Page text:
Interview with New York Rising Star Artisan Fred Maurer of Dickson's Farmstand Meats

by Sean Kenniff
February 2015

Sean Kenniff: How did you get your start cooking?
Fred Maurer:
I’m from Ohio. I was a theatre kid growing up. Ended up going to culinary school. I’ve been cooking for six years now.

SK: How long have you worked at Dickson’s?
FM:
I’ve been at Dickson’s a year and half, revamping and improving the charcuterie, making it more consistent.

SK: What’s the philosophy behind the charcuterie program here?
FM:
To reach the wide American palate while also putting my European influences in there, especially the French. That’s my focus here. I’m still learning; there’s always something new to discover. I’d like to go back to France. It’s the root and source of inspiration for everything I do and love. 

SK: You trained in Paris after culinary school?
FM:
After I graduated from [the French Culinary Institute], I worked for Harold Dieterle and then Brian Bistrong. Working for them pointed my career in the direction it’s gone, especially regarding with whom I’ve worked with since then. In Paris, I trained with Christophe Léautey at Léautey Charcuterie. I’m grateful Christophe took me in despite the language difference. I learned a lot from trailing him. That’s actually how I met Gilles Verot. Leautey is his brother-in-law.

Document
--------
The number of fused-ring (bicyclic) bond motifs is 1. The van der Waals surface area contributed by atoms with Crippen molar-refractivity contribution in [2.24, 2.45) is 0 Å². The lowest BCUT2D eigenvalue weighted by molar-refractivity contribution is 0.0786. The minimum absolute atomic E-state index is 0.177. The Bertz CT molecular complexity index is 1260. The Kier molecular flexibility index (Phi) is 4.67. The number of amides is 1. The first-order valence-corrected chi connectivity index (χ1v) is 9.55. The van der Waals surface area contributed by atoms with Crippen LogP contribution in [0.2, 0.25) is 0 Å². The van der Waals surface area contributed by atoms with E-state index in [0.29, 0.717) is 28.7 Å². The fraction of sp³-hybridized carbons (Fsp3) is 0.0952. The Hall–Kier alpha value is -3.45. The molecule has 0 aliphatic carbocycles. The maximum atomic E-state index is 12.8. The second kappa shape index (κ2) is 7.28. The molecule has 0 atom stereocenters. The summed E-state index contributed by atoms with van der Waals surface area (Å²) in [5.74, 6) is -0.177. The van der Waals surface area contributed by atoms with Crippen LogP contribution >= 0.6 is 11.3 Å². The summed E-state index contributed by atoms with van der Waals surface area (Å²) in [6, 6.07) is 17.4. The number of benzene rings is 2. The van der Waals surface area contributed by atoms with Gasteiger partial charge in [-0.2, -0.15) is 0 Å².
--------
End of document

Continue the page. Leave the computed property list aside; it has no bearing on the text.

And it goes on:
SK: What’s your favorite meat product that you’ve made?
FM:
At work, our Schweinebach, a slow-roasted pork belly stuffed with bologna. At home, I’ve been known to make a pretty decent fried chicken.

SK: And your favorite tool in the Dickson’s kitchen?
FM:
Our 30-pound sausage stuffer. I crank out about 300 pounds of sausage a week by hand.

SK: Is there a particular cooking resource you like?
FM:
I could watch “Julia and Jacques Cooking at Home” over and over. It’s old-school French cookery, and frankly, their banter is hilarious. I also love watching “America’s Test Kitchen” because it doesn’t pander to the viewer, and it is too gosh darn funny. I also like looking backwards at food my mom or grandma would have made. I love The Joy of Cooking as a starting place when making a new dish.

SK: What’s the biggest daily challenge facing you at Dickson’s?
FM: The biggest challenges are space issues. We get in 8,000 pounds of meat a week. 10 pigs, 4 lambs, etc. We’d like to start supplying more restaurants, but we need more production space.

SK: What’s your kitchen pet peeve?
FM:
I hate whistling in the kitchen.